DL: When I was asked to move to Miami to establish the dance program at a yet to be open school which became The New World School of the Arts, I was a graduate of the High School of Performing Arts (The Fame School) and the Juilliard School for college. I was ready to create a new school. I jumped at the opportunity, even though I was very successful in New York.Aside from my work at The Juilliard School I had my own dance company, Daniel Lewis Dance.I was performing with the José Limón Dance Company, and was director of the Lincoln Center Student dance program out of the Juilliard School, in addition to staging Limón and Lewis ballets all over the world.I was willing to give it all up for the challenge of creating a new eight-year, high school and college, dance program in Miami. I also thought focusing on one thing might be good for me.Well that focus lasted one year.I created Miami Dance Futures Inc. to support the work I was doing at New World School of the Arts the following year.Miami Dance Futures was helping to build audiences for dance and gave support to local dance companies, which would be a benefit to the city and ultimately to my students.
Daniel Lewis recently leads a class
I took the best of the High School of Performing Arts and The Juilliard School and added multicultural dance forms and composition that would address dance in Miami.I hired a faculty of educators who were all professional dancers both local and international. The students at the high school and college level were getting the best of many techniques and ways of choreographing, they became well rounded dancers and choreographers. I am so proud of the difference they are making on dance in Miami and around the world.
ABC: What is something awesome you are currently working on?
DL: Besides being retired as the dean of dance at New World School of the Arts, I just staged Ritmo Jondo by Doris Humphrey, a classic work choreographed in 1953, on the local dance company, Dance Now Miami.The first performance was at the Colony Theater.This is a difficult ballet to stage on today’s highly technical dancers because of the rugged nature of the movement used to create the characters.At the same time, I have taught a few master classes in the public school system and company class for Dance Now Miami.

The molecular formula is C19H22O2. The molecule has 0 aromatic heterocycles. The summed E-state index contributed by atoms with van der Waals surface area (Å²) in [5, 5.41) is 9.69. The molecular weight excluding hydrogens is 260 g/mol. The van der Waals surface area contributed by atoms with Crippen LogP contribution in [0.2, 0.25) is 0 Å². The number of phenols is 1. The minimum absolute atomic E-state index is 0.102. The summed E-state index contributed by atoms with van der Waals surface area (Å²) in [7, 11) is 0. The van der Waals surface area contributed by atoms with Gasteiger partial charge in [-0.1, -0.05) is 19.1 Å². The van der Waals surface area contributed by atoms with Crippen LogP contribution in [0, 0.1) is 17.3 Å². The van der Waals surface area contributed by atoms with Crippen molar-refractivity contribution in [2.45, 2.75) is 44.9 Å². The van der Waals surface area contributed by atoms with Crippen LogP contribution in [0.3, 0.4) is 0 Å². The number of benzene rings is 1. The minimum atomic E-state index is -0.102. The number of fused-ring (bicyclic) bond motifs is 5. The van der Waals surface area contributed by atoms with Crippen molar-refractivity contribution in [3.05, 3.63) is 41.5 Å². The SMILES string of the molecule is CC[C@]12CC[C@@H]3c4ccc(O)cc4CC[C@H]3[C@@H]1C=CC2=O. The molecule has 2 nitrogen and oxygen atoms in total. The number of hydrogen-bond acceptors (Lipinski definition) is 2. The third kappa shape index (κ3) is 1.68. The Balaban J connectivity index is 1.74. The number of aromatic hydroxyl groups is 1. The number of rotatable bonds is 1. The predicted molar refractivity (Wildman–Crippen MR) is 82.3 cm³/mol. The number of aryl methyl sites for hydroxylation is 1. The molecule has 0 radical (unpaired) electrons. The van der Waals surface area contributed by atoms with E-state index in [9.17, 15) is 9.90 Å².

I am also organizing all my archives of letters, reviews, programs, videos, films, posters and artifacts of my 67 years as a dancer, choreographer, teacher, photographer and dance educator. The collection also contains a lot of materials of some of the master choreographers I have worked with over the years.This will be housed at the University of Florida library in Gainesville and called the Daniel Lewis Dance Research Collection. I am also working on my biography, which is being written by author Donna Krasnow, who was a dancer and has published 5 books on dance.It looks like I have been multi-tasking my whole life!
ABC: From your perspective, how can we leverage the arts to build a more connected community?
DL: This is already happening. Many of our young artists are staying in Miami. We must make sure that they have the resources to grow and produce their art.The arts bring people together: they cross cultural boundaries.In dance movement is not only my choice of language but is a universal language.
Miami Dances Blog
Miami Dances is a program of the Arts & Business Council and Miami-Dade Department of Cultural Affairs to build new audiences and outreach for our communities amazing dance community. The blog features insight into traditional and nontraditional dance programs, performers and choreographers that make Miami’s dance scene unique and shine a light on some of our dance community stars.